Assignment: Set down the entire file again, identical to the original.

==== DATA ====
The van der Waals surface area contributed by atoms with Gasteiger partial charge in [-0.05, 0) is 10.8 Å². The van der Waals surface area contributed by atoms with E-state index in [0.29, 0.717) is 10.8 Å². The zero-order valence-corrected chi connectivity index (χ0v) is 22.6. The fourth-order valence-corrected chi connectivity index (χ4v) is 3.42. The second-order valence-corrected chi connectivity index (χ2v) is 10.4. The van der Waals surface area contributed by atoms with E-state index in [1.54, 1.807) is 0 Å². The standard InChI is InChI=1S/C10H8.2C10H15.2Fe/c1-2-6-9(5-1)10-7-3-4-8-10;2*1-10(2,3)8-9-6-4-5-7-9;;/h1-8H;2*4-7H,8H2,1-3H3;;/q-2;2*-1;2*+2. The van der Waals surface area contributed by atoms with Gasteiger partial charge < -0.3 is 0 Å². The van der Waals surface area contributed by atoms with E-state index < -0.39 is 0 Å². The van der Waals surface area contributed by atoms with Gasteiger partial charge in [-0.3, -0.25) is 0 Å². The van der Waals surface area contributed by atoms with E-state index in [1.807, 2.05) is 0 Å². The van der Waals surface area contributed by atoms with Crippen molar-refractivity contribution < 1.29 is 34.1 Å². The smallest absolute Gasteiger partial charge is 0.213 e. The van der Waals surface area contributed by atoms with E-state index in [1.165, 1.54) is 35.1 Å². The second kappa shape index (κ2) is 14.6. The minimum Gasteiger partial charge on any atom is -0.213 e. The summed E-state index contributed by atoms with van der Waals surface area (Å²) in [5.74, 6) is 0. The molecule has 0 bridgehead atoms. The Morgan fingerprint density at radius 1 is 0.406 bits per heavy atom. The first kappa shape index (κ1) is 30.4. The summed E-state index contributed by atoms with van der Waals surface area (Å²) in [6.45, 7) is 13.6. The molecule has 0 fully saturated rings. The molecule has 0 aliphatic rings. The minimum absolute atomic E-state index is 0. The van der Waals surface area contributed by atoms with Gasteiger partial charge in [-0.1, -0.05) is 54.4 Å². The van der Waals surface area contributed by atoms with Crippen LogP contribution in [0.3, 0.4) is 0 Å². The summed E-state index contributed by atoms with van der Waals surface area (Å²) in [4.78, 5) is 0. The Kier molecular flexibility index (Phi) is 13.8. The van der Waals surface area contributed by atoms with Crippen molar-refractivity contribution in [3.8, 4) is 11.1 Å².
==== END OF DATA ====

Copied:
The van der Waals surface area contributed by atoms with Gasteiger partial charge in [-0.05, 0) is 10.8 Å². The van der Waals surface area contributed by atoms with E-state index in [0.29, 0.717) is 10.8 Å². The zero-order valence-corrected chi connectivity index (χ0v) is 22.6. The fourth-order valence-corrected chi connectivity index (χ4v) is 3.42. The second-order valence-corrected chi connectivity index (χ2v) is 10.4. The van der Waals surface area contributed by atoms with E-state index in [1.54, 1.807) is 0 Å². The standard InChI is InChI=1S/C10H8.2C10H15.2Fe/c1-2-6-9(5-1)10-7-3-4-8-10;2*1-10(2,3)8-9-6-4-5-7-9;;/h1-8H;2*4-7H,8H2,1-3H3;;/q-2;2*-1;2*+2. The van der Waals surface area contributed by atoms with Gasteiger partial charge < -0.3 is 0 Å². The van der Waals surface area contributed by atoms with E-state index < -0.39 is 0 Å². The van der Waals surface area contributed by atoms with Gasteiger partial charge in [-0.3, -0.25) is 0 Å². The van der Waals surface area contributed by atoms with E-state index in [1.807, 2.05) is 0 Å². The van der Waals surface area contributed by atoms with Crippen molar-refractivity contribution < 1.29 is 34.1 Å². The smallest absolute Gasteiger partial charge is 0.213 e. The van der Waals surface area contributed by atoms with E-state index in [1.165, 1.54) is 35.1 Å². The second kappa shape index (κ2) is 14.6. The minimum Gasteiger partial charge on any atom is -0.213 e. The summed E-state index contributed by atoms with van der Waals surface area (Å²) in [5.74, 6) is 0. The molecule has 0 bridgehead atoms. The Morgan fingerprint density at radius 1 is 0.406 bits per heavy atom. The first kappa shape index (κ1) is 30.4. The summed E-state index contributed by atoms with van der Waals surface area (Å²) in [6.45, 7) is 13.6. The molecule has 0 fully saturated rings. The molecule has 0 aliphatic rings. The minimum absolute atomic E-state index is 0. The van der Waals surface area contributed by atoms with Gasteiger partial charge in [-0.1, -0.05) is 54.4 Å². The van der Waals surface area contributed by atoms with Crippen LogP contribution in [0.3, 0.4) is 0 Å². The summed E-state index contributed by atoms with van der Waals surface area (Å²) in [4.78, 5) is 0. The Kier molecular flexibility index (Phi) is 13.8. The van der Waals surface area contributed by atoms with Crippen molar-refractivity contribution in [3.8, 4) is 11.1 Å².